Mental fitness affects injury recovery

Every year, thousands of Military Service Members suffer new injuries, and even more deal with old injuries. Musculoskeletal injuries (MSK-Is) are a leading cause of lost-duty time in the military, and they play a big role in the mental fitness of those who suffer from them.

Much like athletes can have self-identity issues when they’re injured, Military Service Members can deal with similar problems, such as stigma about being injured or fear of other negative consequences for reporting their injuries. If you let the negative perceptions about injury determine when you seek treatment, your injury could get worse and your recovery could be drawn out even longer. You might find yourself having trouble with your confidence, anxiety, mood, concentration, and other areas of mental fitness.

Injury psychology

Musculoskeletal injuries, such as ligament sprains, muscle strains, and general pain, are more complex than just damage to your body. MSK-Is can be devastating, not only physically, but psychologically and emotionally too. It can be seen as a shot to your personal identity and create perceptions that you’re weak, “soft,” or unwilling to put unit and mission above yourself. While these perceptions aren’t always accurate, and the impact of injury has gained greater acceptance as a real threat in recent years, these facts don’t stop people from thinking them.

After injury, it’s common to feel depressed and anxious, even at low enough levels that you wouldn’t likely be diagnosed. For Military Service Members in particular, some anxiety might be related to fear about the consequences of an injury, such as profiles and negative impacts to career progression. Even after you return to duty following complete physical rehabilitation, it’s still common to experience fear and anxiety about being re-injured, not performing at pre-injury levels, or just appearing to others as unfit for duty.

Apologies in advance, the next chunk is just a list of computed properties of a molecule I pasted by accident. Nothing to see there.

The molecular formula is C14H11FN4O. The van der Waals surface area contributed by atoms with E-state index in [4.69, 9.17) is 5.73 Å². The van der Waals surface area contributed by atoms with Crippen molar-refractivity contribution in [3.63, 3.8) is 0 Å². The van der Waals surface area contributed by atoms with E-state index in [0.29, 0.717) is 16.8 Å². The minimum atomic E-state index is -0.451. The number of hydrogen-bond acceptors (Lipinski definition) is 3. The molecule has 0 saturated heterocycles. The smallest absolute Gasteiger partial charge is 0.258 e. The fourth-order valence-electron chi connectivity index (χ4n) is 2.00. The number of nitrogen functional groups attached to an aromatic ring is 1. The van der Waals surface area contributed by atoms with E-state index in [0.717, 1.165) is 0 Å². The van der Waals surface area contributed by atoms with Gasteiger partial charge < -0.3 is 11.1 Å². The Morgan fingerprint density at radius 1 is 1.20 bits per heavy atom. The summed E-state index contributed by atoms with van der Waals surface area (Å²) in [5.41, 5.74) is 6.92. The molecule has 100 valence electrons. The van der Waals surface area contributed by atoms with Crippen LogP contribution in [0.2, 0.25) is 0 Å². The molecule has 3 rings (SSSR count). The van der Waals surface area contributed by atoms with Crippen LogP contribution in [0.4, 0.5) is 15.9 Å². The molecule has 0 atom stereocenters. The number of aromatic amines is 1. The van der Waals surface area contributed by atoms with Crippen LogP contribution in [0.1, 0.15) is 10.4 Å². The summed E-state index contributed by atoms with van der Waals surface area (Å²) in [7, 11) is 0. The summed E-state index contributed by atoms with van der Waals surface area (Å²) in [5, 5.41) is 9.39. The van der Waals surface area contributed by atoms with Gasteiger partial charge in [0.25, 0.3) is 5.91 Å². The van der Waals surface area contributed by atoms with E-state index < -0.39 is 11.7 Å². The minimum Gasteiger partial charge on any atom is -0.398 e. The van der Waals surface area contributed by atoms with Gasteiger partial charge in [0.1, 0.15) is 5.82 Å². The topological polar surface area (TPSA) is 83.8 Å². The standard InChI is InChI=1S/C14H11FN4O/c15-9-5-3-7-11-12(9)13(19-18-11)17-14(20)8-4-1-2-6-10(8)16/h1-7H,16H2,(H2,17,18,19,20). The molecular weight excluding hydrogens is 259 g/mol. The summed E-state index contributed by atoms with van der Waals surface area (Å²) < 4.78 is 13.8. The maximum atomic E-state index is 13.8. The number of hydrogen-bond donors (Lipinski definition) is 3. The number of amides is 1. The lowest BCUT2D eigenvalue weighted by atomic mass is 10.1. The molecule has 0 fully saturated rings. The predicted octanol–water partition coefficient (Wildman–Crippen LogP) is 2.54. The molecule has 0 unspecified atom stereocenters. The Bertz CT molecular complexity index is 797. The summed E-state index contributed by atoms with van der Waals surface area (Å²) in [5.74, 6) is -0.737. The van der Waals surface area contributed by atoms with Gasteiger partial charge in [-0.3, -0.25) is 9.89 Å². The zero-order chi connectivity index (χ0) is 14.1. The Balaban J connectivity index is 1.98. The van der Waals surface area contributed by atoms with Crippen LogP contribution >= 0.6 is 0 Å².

Injuries often have a psychological component that needs to be addressed to fully recover and return to duty at pre-injury levels.


Coping strategies after injury

Learn more about your injury

You can improve your rehab results by learning about what damage occurred to your body, how it’s typically repaired, and how long the rehab process might take. By fully understanding your injury and rehab process, you can set clear expectations about recovery, which can improve your physical and mental health outcomes. 

Setting realistic expectations also can help manage “fear-avoidance beliefs” and pain or injury “catastrophization.”

  • Fear avoidance is the tendency to avoid certain actions you’re afraid will make your pain or injury worse. High levels of fear-avoidance beliefs can actually slow the recovery process when someone trying to heal avoids the very exercises that can help.
  • Catastrophization is when someone has an overly negative belief about pain or injury. For example, someone might say, “This is the worst thing that could have happened to me” or “This will absolutely disqualify me from SOF Assessment and Selection.”

Understanding your injury and the recovery process can help you manage those beliefs and promote better post-injury results.